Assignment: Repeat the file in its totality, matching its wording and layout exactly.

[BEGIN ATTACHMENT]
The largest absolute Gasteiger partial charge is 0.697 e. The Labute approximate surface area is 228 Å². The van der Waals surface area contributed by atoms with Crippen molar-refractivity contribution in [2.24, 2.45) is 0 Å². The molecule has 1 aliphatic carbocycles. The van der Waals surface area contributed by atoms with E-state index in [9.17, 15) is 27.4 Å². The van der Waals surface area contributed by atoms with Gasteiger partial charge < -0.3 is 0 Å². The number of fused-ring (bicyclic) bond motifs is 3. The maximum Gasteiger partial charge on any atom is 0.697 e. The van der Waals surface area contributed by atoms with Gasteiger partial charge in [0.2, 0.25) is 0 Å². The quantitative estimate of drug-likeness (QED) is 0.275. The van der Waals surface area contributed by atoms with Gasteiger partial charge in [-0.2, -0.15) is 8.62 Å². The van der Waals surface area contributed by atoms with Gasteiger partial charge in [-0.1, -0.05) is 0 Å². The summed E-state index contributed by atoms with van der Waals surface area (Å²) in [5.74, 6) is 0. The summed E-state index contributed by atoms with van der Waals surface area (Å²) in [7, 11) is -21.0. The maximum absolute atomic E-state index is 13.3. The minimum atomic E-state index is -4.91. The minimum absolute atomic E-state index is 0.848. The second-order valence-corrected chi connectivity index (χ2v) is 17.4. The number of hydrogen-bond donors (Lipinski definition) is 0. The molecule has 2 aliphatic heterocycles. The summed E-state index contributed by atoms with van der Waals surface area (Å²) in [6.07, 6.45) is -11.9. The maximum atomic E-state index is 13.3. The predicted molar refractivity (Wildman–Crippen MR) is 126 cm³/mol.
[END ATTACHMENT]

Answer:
The largest absolute Gasteiger partial charge is 0.697 e. The Labute approximate surface area is 228 Å². The van der Waals surface area contributed by atoms with Crippen molar-refractivity contribution in [2.24, 2.45) is 0 Å². The molecule has 1 aliphatic carbocycles. The van der Waals surface area contributed by atoms with E-state index in [9.17, 15) is 27.4 Å². The van der Waals surface area contributed by atoms with Gasteiger partial charge < -0.3 is 0 Å². The number of fused-ring (bicyclic) bond motifs is 3. The maximum Gasteiger partial charge on any atom is 0.697 e. The van der Waals surface area contributed by atoms with Gasteiger partial charge in [0.2, 0.25) is 0 Å². The quantitative estimate of drug-likeness (QED) is 0.275. The van der Waals surface area contributed by atoms with Gasteiger partial charge in [-0.2, -0.15) is 8.62 Å². The van der Waals surface area contributed by atoms with Gasteiger partial charge in [-0.1, -0.05) is 0 Å². The summed E-state index contributed by atoms with van der Waals surface area (Å²) in [5.74, 6) is 0. The summed E-state index contributed by atoms with van der Waals surface area (Å²) in [7, 11) is -21.0. The maximum absolute atomic E-state index is 13.3. The minimum atomic E-state index is -4.91. The minimum absolute atomic E-state index is 0.848. The second-order valence-corrected chi connectivity index (χ2v) is 17.4. The number of hydrogen-bond donors (Lipinski definition) is 0. The molecule has 2 aliphatic heterocycles. The summed E-state index contributed by atoms with van der Waals surface area (Å²) in [6.07, 6.45) is -11.9. The maximum atomic E-state index is 13.3. The predicted molar refractivity (Wildman–Crippen MR) is 126 cm³/mol.